Macro Battleship with Christopher Wood

World stock markets remain optimistic for a U.S.-China trade deal this quarter. The key question perhaps is whether it is a “mini deal”, which is the consensus, or something more substantial. More substantial is a deal where the existing tariffs are dropped. Almost no one is expecting this but this is what should happen should a deal be agreed since the tariffs were put in place by the Trump administration as leverage in a negotiation.

By contrast, a deal where existing tariffs are maintained while threatened tariffs are delayed yet again is much less positive. This is because it will endorse the current consensus that globalization has peaked, and that Sino-U.S. relations are set for long-term deterioration.

Meanwhile, it would also be positive, especially for Asia and emerging market equities, if the deal contains a currency component, as discussed here last week (‘Will China and the U.S. Sign a ‘Currency Pact’?’, Nov. 5, 2019).  Meanwhile, the Federal Reserve cut rates last month by 25bp to 1.50-1.75%, meaning 75bp of cuts so far in this monetary easing cycle which began at the end of July (see following chart).

Fed Funds Rate Target Range

Fed funds rate target range

Source: Federal Reserve

A Rapidly Expanding Balance Sheet

If Fed rate cuts have helped risk-on sentiment, a perhaps more important positive for the liquidity focused is the resumption of Fed balance sheet expansion. The first difference, in terms of the latest Fed initiative, compared with self-described quantitative easing, is that the Fed will be buying only short-term Treasury bills at a rate of US$60 billion a month, in addition to overnight and term repo operations.

The Fed balance sheet will be expanding much more rapidly in coming months than the ECB balance sheet even though the policy in Europe is formally described as quantitative easing.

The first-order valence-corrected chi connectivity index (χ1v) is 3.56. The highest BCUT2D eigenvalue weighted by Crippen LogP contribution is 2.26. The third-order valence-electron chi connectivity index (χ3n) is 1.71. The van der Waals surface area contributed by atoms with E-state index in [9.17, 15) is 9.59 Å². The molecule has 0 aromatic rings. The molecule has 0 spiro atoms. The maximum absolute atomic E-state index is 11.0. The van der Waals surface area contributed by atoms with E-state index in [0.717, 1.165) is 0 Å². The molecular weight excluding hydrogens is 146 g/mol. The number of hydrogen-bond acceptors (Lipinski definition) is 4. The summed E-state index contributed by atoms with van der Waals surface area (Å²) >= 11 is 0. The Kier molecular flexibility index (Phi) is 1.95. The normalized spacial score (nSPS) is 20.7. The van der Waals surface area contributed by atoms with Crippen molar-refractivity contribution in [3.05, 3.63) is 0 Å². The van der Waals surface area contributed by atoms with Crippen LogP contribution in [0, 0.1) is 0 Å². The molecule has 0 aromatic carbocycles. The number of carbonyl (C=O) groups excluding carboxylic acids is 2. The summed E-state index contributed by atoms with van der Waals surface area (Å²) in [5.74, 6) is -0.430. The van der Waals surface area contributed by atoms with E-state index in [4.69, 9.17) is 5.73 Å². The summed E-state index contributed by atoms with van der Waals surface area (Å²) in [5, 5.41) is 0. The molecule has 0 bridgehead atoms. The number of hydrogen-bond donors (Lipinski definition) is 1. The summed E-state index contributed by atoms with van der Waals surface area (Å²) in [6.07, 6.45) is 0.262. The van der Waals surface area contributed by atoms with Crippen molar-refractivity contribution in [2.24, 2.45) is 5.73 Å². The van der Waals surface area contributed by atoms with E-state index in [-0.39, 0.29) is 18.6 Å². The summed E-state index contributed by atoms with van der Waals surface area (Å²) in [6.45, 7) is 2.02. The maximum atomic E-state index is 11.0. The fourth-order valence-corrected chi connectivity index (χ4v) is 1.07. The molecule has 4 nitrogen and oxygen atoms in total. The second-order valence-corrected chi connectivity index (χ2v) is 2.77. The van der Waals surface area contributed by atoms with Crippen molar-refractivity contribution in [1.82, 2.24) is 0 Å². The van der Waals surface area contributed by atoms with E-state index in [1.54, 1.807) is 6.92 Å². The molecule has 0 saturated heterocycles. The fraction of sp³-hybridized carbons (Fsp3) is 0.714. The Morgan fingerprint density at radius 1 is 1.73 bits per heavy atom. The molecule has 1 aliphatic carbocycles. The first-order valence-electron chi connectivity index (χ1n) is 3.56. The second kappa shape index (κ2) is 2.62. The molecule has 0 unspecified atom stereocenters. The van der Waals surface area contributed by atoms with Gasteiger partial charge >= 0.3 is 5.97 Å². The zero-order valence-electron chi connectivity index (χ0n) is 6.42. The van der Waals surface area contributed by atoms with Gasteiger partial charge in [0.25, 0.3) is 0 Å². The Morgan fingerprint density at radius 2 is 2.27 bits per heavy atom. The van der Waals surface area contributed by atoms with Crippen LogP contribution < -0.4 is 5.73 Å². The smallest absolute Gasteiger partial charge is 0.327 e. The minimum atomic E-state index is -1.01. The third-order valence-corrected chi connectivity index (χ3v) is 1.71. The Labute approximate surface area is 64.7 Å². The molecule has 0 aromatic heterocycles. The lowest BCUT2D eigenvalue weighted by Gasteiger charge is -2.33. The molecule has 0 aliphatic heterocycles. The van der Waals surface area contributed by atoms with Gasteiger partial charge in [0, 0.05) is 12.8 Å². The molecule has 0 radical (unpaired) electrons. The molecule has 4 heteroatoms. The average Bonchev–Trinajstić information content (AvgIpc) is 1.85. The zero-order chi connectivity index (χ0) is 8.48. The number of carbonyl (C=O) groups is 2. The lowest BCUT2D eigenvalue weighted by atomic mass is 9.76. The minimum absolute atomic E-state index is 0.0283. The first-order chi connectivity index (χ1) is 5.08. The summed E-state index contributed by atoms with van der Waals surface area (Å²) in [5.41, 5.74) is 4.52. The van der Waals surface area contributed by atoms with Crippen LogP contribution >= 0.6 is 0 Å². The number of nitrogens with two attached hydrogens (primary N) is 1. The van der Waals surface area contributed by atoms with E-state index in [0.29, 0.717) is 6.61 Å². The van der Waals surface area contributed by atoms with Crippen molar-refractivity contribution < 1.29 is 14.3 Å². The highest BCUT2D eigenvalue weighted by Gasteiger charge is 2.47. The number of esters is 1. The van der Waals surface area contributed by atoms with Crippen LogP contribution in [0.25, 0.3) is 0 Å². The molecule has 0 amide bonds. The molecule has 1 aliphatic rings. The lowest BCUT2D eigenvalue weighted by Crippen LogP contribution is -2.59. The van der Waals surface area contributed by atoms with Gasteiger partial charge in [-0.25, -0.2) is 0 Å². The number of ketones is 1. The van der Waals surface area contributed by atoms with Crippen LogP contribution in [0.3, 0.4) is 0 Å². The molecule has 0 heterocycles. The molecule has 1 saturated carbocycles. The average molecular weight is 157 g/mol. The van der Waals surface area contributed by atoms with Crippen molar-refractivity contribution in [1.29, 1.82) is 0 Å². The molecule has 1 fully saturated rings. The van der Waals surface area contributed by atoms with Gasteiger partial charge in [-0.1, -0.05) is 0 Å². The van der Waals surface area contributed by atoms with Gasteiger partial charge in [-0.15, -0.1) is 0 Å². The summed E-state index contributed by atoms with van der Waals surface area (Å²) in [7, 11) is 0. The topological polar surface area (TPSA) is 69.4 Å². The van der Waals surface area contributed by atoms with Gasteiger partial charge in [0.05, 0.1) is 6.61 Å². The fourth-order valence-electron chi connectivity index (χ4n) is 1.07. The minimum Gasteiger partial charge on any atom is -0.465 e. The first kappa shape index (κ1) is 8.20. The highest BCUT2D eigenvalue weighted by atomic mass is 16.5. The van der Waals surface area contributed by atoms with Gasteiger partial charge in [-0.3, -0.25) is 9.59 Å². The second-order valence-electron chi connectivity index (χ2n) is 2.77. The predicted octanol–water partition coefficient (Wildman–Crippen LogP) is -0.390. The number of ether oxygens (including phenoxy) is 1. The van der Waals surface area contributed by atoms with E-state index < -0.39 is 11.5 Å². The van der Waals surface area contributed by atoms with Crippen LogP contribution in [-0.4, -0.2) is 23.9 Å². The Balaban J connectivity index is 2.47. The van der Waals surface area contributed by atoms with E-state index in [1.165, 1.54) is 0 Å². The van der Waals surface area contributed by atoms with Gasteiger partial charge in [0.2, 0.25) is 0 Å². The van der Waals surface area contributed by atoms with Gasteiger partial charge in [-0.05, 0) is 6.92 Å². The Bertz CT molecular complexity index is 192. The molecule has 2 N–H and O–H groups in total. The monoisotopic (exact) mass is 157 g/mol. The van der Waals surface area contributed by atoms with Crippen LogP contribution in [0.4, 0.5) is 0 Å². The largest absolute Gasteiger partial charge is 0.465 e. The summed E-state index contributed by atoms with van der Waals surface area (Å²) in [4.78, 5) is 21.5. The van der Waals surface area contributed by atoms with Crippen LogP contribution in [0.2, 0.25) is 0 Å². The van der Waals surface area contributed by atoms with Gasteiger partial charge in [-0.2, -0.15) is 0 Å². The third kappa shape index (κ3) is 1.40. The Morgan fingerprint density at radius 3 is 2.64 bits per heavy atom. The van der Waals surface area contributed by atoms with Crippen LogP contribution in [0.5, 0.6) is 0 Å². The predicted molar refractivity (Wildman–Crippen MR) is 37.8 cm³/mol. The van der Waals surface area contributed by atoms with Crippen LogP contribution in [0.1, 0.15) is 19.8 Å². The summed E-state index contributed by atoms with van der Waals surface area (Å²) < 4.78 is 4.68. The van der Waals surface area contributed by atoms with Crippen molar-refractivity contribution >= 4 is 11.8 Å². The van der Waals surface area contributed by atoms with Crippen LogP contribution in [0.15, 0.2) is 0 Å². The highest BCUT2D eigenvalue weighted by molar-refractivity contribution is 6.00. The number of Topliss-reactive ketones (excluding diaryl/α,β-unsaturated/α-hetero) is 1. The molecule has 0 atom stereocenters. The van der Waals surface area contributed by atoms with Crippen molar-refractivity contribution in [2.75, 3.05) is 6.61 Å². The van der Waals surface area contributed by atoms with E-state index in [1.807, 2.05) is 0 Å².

The second difference is that the new policy, which the Fed is not officially describing as quanto easing, but rather as “organic growth” and “reserve management purchases”, is open-ended both in terms of time and scale. Thus, the Fed announced on Oct. 11 that it would “purchase Treasury bills at least into the second quarter of next year”. The New York Fed planned to purchase Treasury bills at an initial pace of approximately US$60 billion per month, starting Oct. 15, and will adjust “the timing and amounts of reserve management Treasury bill purchases and repo operations as necessary to maintain an ample supply of reserve balances over time”.

If this is the official explanation, the overwhelming view of investors is that the latest operation is quanto easing in all but name. Indeed the Fed balance sheet will be expanding much more rapidly in coming months than the ECB balance sheet even though the policy in Europe is formally described as quantitative easing. The ECB announced on Sept. 12 that net purchases will be restarted under its asset purchase programme at a monthly pace of €20 billion starting from Nov. 1, while the deposit facility rate was cut by another 10bp to a negative 0.50%.

China CSI 300 Index

China CSI 300 Index

Source: Bloomberg

Watch Asian Stocks to Outperform